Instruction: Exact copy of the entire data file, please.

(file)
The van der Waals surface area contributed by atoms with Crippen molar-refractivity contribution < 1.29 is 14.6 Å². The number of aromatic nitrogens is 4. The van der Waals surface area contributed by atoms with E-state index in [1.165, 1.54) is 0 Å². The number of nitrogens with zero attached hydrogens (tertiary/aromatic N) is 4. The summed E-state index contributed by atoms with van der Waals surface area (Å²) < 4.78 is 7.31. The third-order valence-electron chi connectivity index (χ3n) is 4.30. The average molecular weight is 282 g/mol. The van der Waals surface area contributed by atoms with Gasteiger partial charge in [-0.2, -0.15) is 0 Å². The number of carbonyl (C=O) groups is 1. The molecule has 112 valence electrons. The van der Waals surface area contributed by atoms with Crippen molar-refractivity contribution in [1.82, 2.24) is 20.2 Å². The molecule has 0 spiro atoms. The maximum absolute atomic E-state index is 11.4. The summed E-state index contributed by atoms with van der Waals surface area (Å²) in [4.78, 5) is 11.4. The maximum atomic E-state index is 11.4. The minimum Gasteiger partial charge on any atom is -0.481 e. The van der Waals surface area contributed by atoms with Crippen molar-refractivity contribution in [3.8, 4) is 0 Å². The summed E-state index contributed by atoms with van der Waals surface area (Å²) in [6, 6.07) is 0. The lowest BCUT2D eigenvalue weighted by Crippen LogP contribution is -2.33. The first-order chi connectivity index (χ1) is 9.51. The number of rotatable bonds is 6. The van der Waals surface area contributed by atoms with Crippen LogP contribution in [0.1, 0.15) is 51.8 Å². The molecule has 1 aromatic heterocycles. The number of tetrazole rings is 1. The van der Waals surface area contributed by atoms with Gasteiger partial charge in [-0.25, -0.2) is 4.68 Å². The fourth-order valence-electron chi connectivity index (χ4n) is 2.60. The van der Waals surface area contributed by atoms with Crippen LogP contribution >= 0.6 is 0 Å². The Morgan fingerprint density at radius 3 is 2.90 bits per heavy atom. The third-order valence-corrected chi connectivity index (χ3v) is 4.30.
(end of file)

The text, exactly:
The van der Waals surface area contributed by atoms with Crippen molar-refractivity contribution < 1.29 is 14.6 Å². The number of aromatic nitrogens is 4. The van der Waals surface area contributed by atoms with E-state index in [1.165, 1.54) is 0 Å². The number of nitrogens with zero attached hydrogens (tertiary/aromatic N) is 4. The summed E-state index contributed by atoms with van der Waals surface area (Å²) < 4.78 is 7.31. The third-order valence-electron chi connectivity index (χ3n) is 4.30. The average molecular weight is 282 g/mol. The van der Waals surface area contributed by atoms with Gasteiger partial charge in [-0.2, -0.15) is 0 Å². The number of carbonyl (C=O) groups is 1. The molecule has 112 valence electrons. The van der Waals surface area contributed by atoms with Crippen molar-refractivity contribution in [1.82, 2.24) is 20.2 Å². The molecule has 0 spiro atoms. The maximum absolute atomic E-state index is 11.4. The summed E-state index contributed by atoms with van der Waals surface area (Å²) in [4.78, 5) is 11.4. The maximum atomic E-state index is 11.4. The minimum Gasteiger partial charge on any atom is -0.481 e. The van der Waals surface area contributed by atoms with Crippen molar-refractivity contribution in [3.8, 4) is 0 Å². The summed E-state index contributed by atoms with van der Waals surface area (Å²) in [6, 6.07) is 0. The lowest BCUT2D eigenvalue weighted by Crippen LogP contribution is -2.33. The first-order chi connectivity index (χ1) is 9.51. The number of rotatable bonds is 6. The van der Waals surface area contributed by atoms with Crippen LogP contribution in [0.1, 0.15) is 51.8 Å². The molecule has 1 aromatic heterocycles. The number of tetrazole rings is 1. The van der Waals surface area contributed by atoms with Gasteiger partial charge in [-0.25, -0.2) is 4.68 Å². The fourth-order valence-electron chi connectivity index (χ4n) is 2.60. The van der Waals surface area contributed by atoms with Crippen LogP contribution >= 0.6 is 0 Å². The Morgan fingerprint density at radius 3 is 2.90 bits per heavy atom. The third-order valence-corrected chi connectivity index (χ3v) is 4.30.